Barack Obama pens warning over Donald Trump’s ‘misguided’ exit from Iran nuclear deal
In a public statement, Obama said the Joint Comprehensive Plan of Action (JCPOA) with Iran, which he signed in 2015 is working.
“The reality is clear,” he wrote. “The JCPOA is working – that is a view shared by our European allies, independent experts, and the current U.S. Secretary of Defense.”
Obama praised the deal as a “model for what diplomacy can accomplish,” and said that it has prevented Iran from developing its nuclear program.
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The multi-country deal required Iran to curb its nuclear program, and in exchange, lifted some sanctions on Tehran that had previously hindered its economy.
But U.S. President Donald Trump said Tuesday the deal has done the opposite, and allowed Iran to expand its nuclear capabilities.
“This was a one-sided deal that should have never, ever been made,” Trump said during an address at the White House.
He added that the U.S. will begin reinstating sanctions on Iran in the coming months.
Obama called the decision “misguided,” explaining that Trump has turned his back on U.S. allies that are still part of the deal. Trump has also put America’s credibility at risk by “flouting” agreements, he said.
The former president urged Trump to make decisions based on facts — and pointed a few out.
WATCH: Iran president warns of ‘problems’ as Trump exits Iran deal
Obama noted that the JCPOA has been embraced by many ally countries, as well as the United Nations.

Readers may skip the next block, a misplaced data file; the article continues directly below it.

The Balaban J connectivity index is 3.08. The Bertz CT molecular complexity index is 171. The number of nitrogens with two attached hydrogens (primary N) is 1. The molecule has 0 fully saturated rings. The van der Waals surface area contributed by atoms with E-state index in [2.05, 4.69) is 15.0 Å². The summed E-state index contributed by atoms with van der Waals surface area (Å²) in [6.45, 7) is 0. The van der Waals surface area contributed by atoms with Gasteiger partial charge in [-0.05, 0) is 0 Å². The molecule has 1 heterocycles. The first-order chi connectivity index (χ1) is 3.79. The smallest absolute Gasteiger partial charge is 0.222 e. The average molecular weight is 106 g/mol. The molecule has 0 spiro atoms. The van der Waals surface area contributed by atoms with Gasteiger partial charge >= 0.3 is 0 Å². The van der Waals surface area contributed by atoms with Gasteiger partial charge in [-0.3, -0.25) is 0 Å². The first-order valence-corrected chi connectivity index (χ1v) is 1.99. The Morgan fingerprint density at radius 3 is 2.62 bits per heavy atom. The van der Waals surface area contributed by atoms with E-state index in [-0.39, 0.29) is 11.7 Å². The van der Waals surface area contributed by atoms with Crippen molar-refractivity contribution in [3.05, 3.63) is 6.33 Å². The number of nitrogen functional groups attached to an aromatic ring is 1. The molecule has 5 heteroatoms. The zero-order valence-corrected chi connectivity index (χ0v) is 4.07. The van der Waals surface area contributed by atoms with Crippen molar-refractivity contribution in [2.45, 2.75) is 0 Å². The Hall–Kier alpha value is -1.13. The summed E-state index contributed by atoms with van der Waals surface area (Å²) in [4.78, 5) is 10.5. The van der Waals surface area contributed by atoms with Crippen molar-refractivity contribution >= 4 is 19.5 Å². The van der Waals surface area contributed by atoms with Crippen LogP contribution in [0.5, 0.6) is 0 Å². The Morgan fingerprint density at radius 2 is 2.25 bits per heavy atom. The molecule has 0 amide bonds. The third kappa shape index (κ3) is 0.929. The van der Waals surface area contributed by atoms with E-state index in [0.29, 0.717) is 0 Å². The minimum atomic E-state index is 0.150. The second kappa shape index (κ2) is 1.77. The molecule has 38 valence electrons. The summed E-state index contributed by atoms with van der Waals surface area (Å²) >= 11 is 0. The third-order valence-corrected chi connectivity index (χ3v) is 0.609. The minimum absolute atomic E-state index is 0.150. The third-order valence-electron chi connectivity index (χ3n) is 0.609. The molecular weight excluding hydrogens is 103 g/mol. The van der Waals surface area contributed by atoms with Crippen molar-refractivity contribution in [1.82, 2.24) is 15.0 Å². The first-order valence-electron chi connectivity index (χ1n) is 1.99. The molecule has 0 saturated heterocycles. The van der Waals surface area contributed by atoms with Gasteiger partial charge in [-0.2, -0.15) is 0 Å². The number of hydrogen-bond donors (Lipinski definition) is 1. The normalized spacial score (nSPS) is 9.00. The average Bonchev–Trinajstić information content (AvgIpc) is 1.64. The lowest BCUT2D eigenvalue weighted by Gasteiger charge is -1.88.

He added that Iran has actually destroyed the core of a reactor that could have produced weapons, placed thousands of centrifuges under international monitoring and eliminated most of its uranium stockpile.
U.S. intelligence and the International Atomic Energy Agency both agree that Iran is complying with the deal, Obama said.
“Our ability to confront Iran’s destabilizing behavior – and to sustain a unity of purpose with our allies – is strengthened with the JCPOA, and weakened without it,” he wrote.
The former president added that he hopes Americans will speak out in support of the deal, and the U.S. will ultimately decide to uphold its global responsibilities.
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“In a dangerous world, America must be able to rely in part on strong, principled diplomacy to secure our country.”
Obama isn’t the only prominent figure expressing concern over Trump’s decision to withdraw from the nuclear deal.
In a joint statement, French, British and German officials urged all remaining parties to remain in the deal.
“We urge the U.S. to ensure that the structures of the JCPOA (deal) can remain intact, and to avoid taking action which obstructs its full implementation by all other parties to the deal,” the statement provided by Prime Minister Theresa May’s office read.
Russia’s foreign ministry also said it is “deeply disappointed” by the decision.
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